Gil Scott-Heron at a large nightclub-concert venue. Interesting, because Gil Scott-Heron was from Arlington, Virginia, and I'd played basketball with him a few times at the Lacey Woods courts at the corner of Washington Blvd and George Mason Drive. (His favorite statement on the courts ((said everytime you would take a shot)): "Take that J-hit"). He attracted a crowd of 5,000 or so (at a time when he probably never attracted more than a thousand in the States). It was your typical urban-hipster crowd, racially mixed. The show was fantastic, too. Scott-Heron never went on to further greatness, but for a while he really had that politicized rock/reggae/rap thing going on.

Those are the shows I remember without thinking too hard. I also spent a lot of time prowling and patrolling thru Chelsea, Carnaby Street, Brixton, Leiestcer Square, and Finsbury Park (home of Johnny Rotten, Steve Jones, et al). Never got mugged or threatened, so maybe I was charmed or luckily avoided the hardcore spots. My general impression was that the entire populace under 40 was totally into music, with a resultant smorgasbord of shows, record stores, newspapers, etc. Punks were only a small, small segment of this crowd--truly only visible around Chelsea and Leistcer Square (as well as at the shows). There were by far many more metal-heads and cross-genre fans than punks.

I never had much luck tuning into any great British radio. I did hear a station play Sham 69's "Hersham Boys." The announcer introduced it by saying it was one of the long-since-broken-up band's greatest hits from 1977. I was amazed because I figured that Sham was a cutting edge punk band that never had popular acceptance. Little did I know--their punk classics were in actuality hits in the late 70's on British pop-radio.

It really was great, at the time and in retrospect. I can't believe I haven't made a trip back



INTERVIEW
Paul Caporino of M.O.T.O.

I have never read a bad review for M.O.T.O. (Masters of the Obvious). MOTO's been around since 1981 and have released twelve singles, fourteen cassettes and four full lengths. Since 1985 MOTO has been mostly one person, Paul Caporino, who's been cranking out lo-fi classics by the boatload. Paul is not famous and at this point he probably never will be, but he's driven to make his music and as a fan I couldn't be happier. Too thrashy for K-Records fans and too eclecti" for the punks, Paul follows his own path and if you don't get it, what can he do about it? I don't get it half the time. With punk becoming ever more regimented, MOTO has even less of a chance to become a big name. Paul and I are from a time when punk was new and people came into it from other styles of music. Punk's been around so long now that it can be the only music a kid has known. MOTO is not punk enough for today's punks, and that’s punk’s loss. This interview was conducted through the mail and I was happily surprised by the honesty and completeness of Paul's answers. Who knows what to expect from the man who sings, "It tastes just like a milkshake, baby". Anyway, this interview paints a good picture on what it's like to live on the fringe of the music scene Send him a SASE for a list of inexpensive tapes, CDs, and 7"s he has for sale: MOTO, Box 578912, Chicago, IL 60657 USA.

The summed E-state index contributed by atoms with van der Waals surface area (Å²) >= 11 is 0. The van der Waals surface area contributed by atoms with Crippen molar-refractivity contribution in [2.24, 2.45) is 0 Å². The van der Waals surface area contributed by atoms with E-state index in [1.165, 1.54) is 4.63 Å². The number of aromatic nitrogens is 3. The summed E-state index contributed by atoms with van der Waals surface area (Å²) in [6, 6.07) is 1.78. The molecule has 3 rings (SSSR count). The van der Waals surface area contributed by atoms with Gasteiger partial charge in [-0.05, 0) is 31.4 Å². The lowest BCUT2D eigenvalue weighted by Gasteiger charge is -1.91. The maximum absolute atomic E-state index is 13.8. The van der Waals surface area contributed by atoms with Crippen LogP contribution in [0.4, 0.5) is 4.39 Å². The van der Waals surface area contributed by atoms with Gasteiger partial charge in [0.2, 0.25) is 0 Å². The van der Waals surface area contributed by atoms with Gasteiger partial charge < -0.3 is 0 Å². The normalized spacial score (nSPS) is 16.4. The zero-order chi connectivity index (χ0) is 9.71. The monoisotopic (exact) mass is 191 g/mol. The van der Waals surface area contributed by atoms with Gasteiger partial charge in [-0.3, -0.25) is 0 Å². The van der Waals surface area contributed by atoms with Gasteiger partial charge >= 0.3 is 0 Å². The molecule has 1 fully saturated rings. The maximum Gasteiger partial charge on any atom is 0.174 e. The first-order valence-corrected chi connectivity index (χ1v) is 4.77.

OPWZ: MOTO has been recording pretty regularly since 1985. Are you famous yet?

PC: No, I'm not very famous, although sometimes people write about my stuff. That's nice. We don't have much of a local following in Chicago. We've always had trouble drawing a crowd. I don't let it bug me. We just try to play as many gigs as we can.

OPWZ: Have you done much touring? What were your impressions of traveling around the country and playing in strange places?

PC: I haven't done a lot of touring. We try to play out-of-town gigs whenever possible. MOTO did tour with the Icelandic band Bless in 1990. That was fun - not very profitable, but fun. I always enjoy traveling and playing gigs, wherever, I'd love to be able to play for a living and not have a day job. That'd be the best. I don't even mind that much when the gig stinks and we open for an Elvis impersonator, or we play at a victory party for a losing candidate. These gigs have actually happened. But we recently played a couple of very good gigs at a grocery store in Milwaukee. That was fun.

OPWZ: MOTO started as a full band, then it was you for a few years, then until recently you had Beck Dudley on drums. What happened to Beck? Is a band a pain in the ass to keep going?

PC: Beck got a Master's degree in architecture at UIC, and she's also studies in Japan. She now lives in Seattle. Yes, a band can be a pain in the ass to keep going, but I just try to keep the band as small and maneuverable as possible. Right now I have my friend Dennis playing bass, and he knows about 100 of my songs. We mostly practice through my stereo with my drum machine. It's fun. It's best to keep it fun.

I also have a friend named Gary who plays drums (and has a car) and he's been playing drums at most of our recent gigs. Most of my songs are pretty much drum machine oriented, so he just keeps a straightforward rhythm (with some snappy fills) and he can play songs he doesn't even know. I just have to remember to look at him when it's time to end the song. It's good to be flexible.

I can't afford a practice space with drums, but it's just as well, because I don't like to practice very long at loud volumes. Save that for gigs. In fact I don't like to practice very much at all. Me and Dennis only practice for an hour or more, maybe learn new songs. The songs are really simple. In the past I've burned myself out by practicing a lot. I'd rather just pace myself.